Biz-to-Biz Buyers Tell All: Survey Reveals 27 Sales Prospecting Stats You Need to Know
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When you’re in sales, your job depends on initiating conversations with buyers to fill the front end of the pipeline. The problem? Buyers are busier than ever -- it's hard breaking through the noise to connect.
Through the RAIN Group Center for Sales Research, we talked to 488 B2B buyers, representing $4.2 billion in purchases across 25 industries. These buyers are sold to every day. Here’s what they told us influences their willingness to connect with a seller and ultimately make a purchase decision. We've distilled that survey into 27 sales prospecting stats you need to know.
Buyers are willing to meet but...
First, it’s important to know that buyers do accept meetings, but by and large they don’t find these meetings valuable. Buyers report to us that:
1. Eighty-two percent accept meetings.
2. Fifty-eight percent of their meetings do not deliver value.
Sometimes they want to hear from you.
If you make enough cold calls, you might think nobody ever wants to talk, but buyers said there are situations when they want to talk with sellers. Here's what they said:
3. When I’m looking for new ideas to improve business results (71 percent).
4. When I’m looking to solve a problem (62 percent).
5. When I’m evaluating providers (54 percent).
Bottom line: buyers want to hear from you early in the sales process.
How you make first contact matters.
We asked buyers about the outreach methods they prefer and which they’ve responded favorably to:
6. Email: 80 percent of buyers prefer to be contacted this way.
7. Fifty-eight percent of buyers have recently accepted a meeting with a seller via email.
8. Phone: 57 percent of C-level and VP-level buyers prefer the phone compared to 51 percent of director and 47 percent of manager level buyers.
9. Fifty-four percent of buyers have recently accepted a meeting with a seller who contacted them by phone.
10. Tech buyers prefer the phone more than buyers in financial or professional services industries (54 percent compared to 40 percent and 50 percent, respectively).
There are times when they call first.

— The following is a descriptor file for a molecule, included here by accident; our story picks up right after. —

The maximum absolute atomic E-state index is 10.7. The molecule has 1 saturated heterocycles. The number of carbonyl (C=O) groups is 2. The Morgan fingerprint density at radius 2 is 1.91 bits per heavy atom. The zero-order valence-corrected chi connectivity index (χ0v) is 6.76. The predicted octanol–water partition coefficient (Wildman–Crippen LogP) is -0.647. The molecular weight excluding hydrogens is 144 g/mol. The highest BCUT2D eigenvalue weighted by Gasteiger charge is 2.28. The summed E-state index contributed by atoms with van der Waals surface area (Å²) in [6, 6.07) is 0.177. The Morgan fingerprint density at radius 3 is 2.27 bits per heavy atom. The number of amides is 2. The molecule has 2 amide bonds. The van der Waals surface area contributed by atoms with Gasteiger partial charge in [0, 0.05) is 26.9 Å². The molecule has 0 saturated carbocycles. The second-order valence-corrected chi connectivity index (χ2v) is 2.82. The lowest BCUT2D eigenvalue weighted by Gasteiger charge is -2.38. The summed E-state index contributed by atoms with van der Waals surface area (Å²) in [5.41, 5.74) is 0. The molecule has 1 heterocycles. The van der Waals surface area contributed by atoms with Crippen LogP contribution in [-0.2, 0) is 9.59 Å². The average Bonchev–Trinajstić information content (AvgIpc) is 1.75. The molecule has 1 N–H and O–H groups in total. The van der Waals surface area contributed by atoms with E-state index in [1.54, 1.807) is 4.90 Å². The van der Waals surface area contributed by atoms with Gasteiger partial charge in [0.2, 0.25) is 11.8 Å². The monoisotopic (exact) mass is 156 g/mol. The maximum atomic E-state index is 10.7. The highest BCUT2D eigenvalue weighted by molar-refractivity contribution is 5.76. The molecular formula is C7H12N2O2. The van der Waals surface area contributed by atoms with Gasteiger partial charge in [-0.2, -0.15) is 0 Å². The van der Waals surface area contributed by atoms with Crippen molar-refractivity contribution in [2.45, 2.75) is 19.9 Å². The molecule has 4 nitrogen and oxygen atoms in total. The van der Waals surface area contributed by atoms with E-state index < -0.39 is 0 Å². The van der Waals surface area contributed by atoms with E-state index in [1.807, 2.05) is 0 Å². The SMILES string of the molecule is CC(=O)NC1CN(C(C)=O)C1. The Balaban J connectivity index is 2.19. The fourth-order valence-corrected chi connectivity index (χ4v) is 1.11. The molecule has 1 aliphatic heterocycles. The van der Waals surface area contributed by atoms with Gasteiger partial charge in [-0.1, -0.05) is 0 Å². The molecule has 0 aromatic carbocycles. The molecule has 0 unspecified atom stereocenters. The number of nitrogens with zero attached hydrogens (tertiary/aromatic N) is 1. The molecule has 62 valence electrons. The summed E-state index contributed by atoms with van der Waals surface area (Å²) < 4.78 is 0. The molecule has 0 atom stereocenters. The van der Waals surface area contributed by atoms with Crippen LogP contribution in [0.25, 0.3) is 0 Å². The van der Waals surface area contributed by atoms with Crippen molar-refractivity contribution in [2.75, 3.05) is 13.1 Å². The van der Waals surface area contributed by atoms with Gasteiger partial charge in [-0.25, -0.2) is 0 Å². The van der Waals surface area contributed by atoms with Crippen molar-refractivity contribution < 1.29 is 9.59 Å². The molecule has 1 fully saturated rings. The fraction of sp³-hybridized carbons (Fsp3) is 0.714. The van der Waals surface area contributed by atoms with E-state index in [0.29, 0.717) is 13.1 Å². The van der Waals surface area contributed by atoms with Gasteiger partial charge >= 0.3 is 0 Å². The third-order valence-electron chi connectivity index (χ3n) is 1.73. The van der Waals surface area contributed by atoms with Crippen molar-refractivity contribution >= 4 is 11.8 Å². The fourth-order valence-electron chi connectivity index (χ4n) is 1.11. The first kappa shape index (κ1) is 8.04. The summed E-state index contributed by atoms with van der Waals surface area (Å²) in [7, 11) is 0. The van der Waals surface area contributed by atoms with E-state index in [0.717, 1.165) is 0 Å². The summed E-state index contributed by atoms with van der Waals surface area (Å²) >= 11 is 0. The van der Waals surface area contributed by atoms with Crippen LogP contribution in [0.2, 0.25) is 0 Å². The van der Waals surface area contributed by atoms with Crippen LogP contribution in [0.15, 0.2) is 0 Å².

We asked what influences a buyer to initiate contact with a seller. These are the top five factors that influence a buyer’s likelihood to connect with a provider.
11. Need for product or service (75 percent).
12. Budget (64 percent).
13. Seller offers to share something of value (63 percent).
14. Pre-existing relationship (61 percent).
15. Previously bought from the seller’s company (60 percent).
Useful information gets their attention.
Staying on top of their industry is a big reason buyers are too busy to talk, but it is also what they like to talk about. There are top content types that captures buyer’s attention and what particularly is preferred in the C-level.
16. Primary research data relevant to my business (69 percent).
17. Content 100 percent customized for me (67 percent).
18. Descriptions of seller’s capabilities (67 percent).
19. Insight on the use of the seller’s solutions to help solve my business problems (66 percent).
20. Best-practice methodology based on seller’s area of expertise (65 percent).
21. C-level and VP buyers are significantly more likely (75 percent) to be influenced to take a meeting or otherwise connect by the ROI cases than director (64 percent) or manager level buyers (59 percent).
And here is what they say will close the sale.
Top factors that influence a buyer’s ultimate purchase decision.
22. Seller focused on the value they can deliver me (96 percent).
23. Seller collaborated with me (93 percent).
24. Seller educated me with new ideas and perspectives (92 percent).
25. Seller provided valuable insight related to my industry (92 percent).
26. Seller deepened my understanding of my needs (92 percent).
Across the board, we found that if buyers see you as valuable, you’ll get more initial meetings and convert more into sales wins.
Finally, one last stat and food for thought:
27. Value-driven sellers were significantly more likely to rate their sales prospecting as excellent, very good or good compared to non-value-driven respondents (62 percent compared to 39 percent, respectively).